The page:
“I am often asked what a Christian should do if the cheerfulness of obedience is not there. It is a good question. My answer is not to simply get on with your duty because feelings are irrelevant! My answer has three steps. First, confess the sin of joylessness. Acknowledge the culpable coldness of your heart. Don’t say that it doesn’t matter how you feel. Second, pray earnestly that God would restore the joy of obedience. Third, go ahead and do the outward dimension of your duty in the hope that the doing will rekindle the delight.”

— John Piper

Everyone Knows Better: Only One Knows Best


When you’re about to make a tough decision:
everyone else will have a vision for your life.

Your parents, who love you but are living through you.
Your best friend, who has selfish motives and secret agendas.
Your other friends, who don’t think about you during the day.  
The culture, which aims at your wallet.  
Some pop song, written by a guy in a 3000 dollar chair.  
A movie, which holds you in a spell like a drunken stupor.  
Even you, who can so easily deceive yourself with promises you keep breaking.

Don’t trust it.  Don’t trust some articulate well-spun wisdom.  Don’t trust that blogger.  Don’t trust me.  They might say good things, when it’s really dressed-up advice made to sound good so you would call them wise, and they’re not even following it themselves.

There is only One Voice who knows you better than you know you.  He is not selfish, and He does think about you during the day, always.  His chair is a throne, but His feet touched the earth.  He means what He says.  He followed His word down to the letter and bled.

Get with Him, because He made you and He has your best interests at heart.  Shut out everything else.  As best you know how, clear the cobwebs and hear His soft whisper and follow Him.  He can be trusted.  You will know it’s Him because it’ll probably be the last thing you wanted to do, but the one thing you always knew was true.  

It is a harder path: but it’s the joy you’ve been waiting for.


The Lord makes firm the steps
of the one who delights in him;
though he may stumble, he will not fall,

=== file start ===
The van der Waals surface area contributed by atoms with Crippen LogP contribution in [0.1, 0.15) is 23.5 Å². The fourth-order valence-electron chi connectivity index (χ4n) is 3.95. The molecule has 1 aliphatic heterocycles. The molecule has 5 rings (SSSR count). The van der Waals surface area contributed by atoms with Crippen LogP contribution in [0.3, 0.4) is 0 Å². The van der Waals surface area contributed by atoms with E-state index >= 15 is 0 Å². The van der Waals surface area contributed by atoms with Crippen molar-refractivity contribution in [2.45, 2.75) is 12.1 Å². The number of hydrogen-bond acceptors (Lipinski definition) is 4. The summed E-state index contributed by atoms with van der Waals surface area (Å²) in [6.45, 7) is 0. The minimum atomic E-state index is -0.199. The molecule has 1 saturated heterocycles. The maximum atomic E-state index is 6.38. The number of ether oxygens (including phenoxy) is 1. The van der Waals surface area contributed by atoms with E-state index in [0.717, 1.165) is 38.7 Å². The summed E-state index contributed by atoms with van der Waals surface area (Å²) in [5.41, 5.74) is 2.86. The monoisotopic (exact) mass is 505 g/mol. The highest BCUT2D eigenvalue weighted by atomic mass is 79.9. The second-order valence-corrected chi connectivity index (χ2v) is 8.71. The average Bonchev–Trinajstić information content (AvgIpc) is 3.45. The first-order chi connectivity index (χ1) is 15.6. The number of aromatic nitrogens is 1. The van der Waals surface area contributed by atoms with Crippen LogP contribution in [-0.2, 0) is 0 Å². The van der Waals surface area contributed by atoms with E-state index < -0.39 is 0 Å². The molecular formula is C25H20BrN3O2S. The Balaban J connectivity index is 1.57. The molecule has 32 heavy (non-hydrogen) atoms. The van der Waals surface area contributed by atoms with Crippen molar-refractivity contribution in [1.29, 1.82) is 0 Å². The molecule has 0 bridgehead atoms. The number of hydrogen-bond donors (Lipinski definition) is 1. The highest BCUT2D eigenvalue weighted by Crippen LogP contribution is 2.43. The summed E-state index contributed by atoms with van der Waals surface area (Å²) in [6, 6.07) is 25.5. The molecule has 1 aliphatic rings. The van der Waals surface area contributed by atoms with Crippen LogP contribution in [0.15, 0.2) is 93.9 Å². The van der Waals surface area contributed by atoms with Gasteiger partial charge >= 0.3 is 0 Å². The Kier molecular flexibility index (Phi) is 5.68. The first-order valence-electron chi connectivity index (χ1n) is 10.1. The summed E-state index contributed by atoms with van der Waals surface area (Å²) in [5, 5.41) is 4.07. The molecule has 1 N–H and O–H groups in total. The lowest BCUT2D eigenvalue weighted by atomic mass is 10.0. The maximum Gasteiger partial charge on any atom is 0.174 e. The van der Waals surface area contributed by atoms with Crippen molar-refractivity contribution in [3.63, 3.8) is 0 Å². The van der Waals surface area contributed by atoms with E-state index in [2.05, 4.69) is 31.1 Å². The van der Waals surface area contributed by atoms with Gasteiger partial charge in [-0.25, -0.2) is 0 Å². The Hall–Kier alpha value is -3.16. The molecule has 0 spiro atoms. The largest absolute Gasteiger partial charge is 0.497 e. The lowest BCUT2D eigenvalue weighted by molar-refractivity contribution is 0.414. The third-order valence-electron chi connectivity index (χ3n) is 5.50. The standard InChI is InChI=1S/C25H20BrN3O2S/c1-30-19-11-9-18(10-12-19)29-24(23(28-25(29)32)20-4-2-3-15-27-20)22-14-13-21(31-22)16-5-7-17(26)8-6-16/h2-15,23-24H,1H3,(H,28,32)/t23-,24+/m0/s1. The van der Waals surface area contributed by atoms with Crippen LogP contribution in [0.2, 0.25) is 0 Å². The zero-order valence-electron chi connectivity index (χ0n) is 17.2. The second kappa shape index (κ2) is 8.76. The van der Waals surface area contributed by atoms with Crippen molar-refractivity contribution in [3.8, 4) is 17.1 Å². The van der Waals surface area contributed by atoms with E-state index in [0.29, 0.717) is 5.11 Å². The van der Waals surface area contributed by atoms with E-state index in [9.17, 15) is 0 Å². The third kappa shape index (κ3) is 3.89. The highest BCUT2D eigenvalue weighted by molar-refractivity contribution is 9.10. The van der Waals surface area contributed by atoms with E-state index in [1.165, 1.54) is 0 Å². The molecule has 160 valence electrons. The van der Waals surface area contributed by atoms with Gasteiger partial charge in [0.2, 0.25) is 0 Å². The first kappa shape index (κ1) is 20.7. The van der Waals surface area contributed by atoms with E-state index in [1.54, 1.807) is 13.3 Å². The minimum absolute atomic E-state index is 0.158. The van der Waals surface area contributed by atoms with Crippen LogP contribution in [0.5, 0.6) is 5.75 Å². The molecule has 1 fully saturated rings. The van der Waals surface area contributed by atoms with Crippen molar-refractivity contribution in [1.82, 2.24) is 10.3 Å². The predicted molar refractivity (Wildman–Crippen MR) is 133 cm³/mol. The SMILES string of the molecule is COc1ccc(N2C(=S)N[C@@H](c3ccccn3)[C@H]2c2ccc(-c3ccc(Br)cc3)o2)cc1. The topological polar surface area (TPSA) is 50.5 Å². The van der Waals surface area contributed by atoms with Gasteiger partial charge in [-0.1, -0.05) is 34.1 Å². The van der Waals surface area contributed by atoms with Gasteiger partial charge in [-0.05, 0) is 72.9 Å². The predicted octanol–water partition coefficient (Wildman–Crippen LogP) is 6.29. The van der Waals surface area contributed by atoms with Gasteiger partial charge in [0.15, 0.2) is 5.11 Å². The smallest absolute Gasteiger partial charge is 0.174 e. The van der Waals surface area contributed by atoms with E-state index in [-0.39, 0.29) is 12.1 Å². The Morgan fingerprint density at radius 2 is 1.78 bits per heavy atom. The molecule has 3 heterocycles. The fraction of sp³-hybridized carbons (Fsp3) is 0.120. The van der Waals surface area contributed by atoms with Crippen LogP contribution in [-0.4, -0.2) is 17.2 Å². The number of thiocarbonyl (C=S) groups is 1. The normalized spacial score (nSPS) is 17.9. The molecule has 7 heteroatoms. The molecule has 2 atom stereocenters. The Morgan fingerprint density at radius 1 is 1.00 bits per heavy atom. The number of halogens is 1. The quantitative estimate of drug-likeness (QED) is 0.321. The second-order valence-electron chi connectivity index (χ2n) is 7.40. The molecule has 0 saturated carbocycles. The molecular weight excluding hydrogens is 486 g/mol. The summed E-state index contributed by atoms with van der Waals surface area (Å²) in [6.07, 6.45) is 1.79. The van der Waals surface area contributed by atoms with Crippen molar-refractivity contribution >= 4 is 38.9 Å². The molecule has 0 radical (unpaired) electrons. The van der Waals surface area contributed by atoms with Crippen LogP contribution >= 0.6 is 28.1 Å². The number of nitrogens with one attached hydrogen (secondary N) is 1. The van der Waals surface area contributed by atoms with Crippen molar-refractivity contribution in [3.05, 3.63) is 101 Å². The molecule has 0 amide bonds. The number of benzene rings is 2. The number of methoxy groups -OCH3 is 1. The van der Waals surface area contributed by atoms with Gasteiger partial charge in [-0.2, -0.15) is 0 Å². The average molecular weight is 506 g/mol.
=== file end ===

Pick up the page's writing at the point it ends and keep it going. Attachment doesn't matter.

for the Lord upholds him with his hand.

— Psalm 37:23-24

— J.S.

Question: Battling That Anger and Bitterness

Anonymous asked:

I have a really hard time dealing with anger. I bottle it up inside because I don’t know how to let it out. When I do let it out, it’s an explosion! What is the biblical way to deal with anger and how do I keep myself from getting angry/bitter so fast? P.S. You answer peoples questions very well and straight forward. Thank you for taking the time to answer! P.S.S. I think you’re quite handsome!


Hey friend: First of all, thank you for saying I am “handsome.”  I’m guessing you saw my recent pictures from Alabama.  I hardly ever get told that (except by my girlfriend and mother), so I really do appreciate it. 

And hey: I am right there with you on anger, more than you could know. 

Before I go on, I’d like to shamelessly plug a sermon I preached recently on anger here called “Prioritizing Your Outrage.”  I’ll go over some of the same points.

Continue reading “Question: Battling That Anger and Bitterness”

Be Honest, Be Free

I know not everyone will agree, but:

I think the Christian world, more than anything, tends to push out honesty. It’s not your fault, really. We want to look like the tribe, affirm our position, embrace the language, conform to duty. No one wants crazy and it’s a “bad witness” to be messy, so we wear the angel face. And you might be accepted that way: but at the high cost of your soul.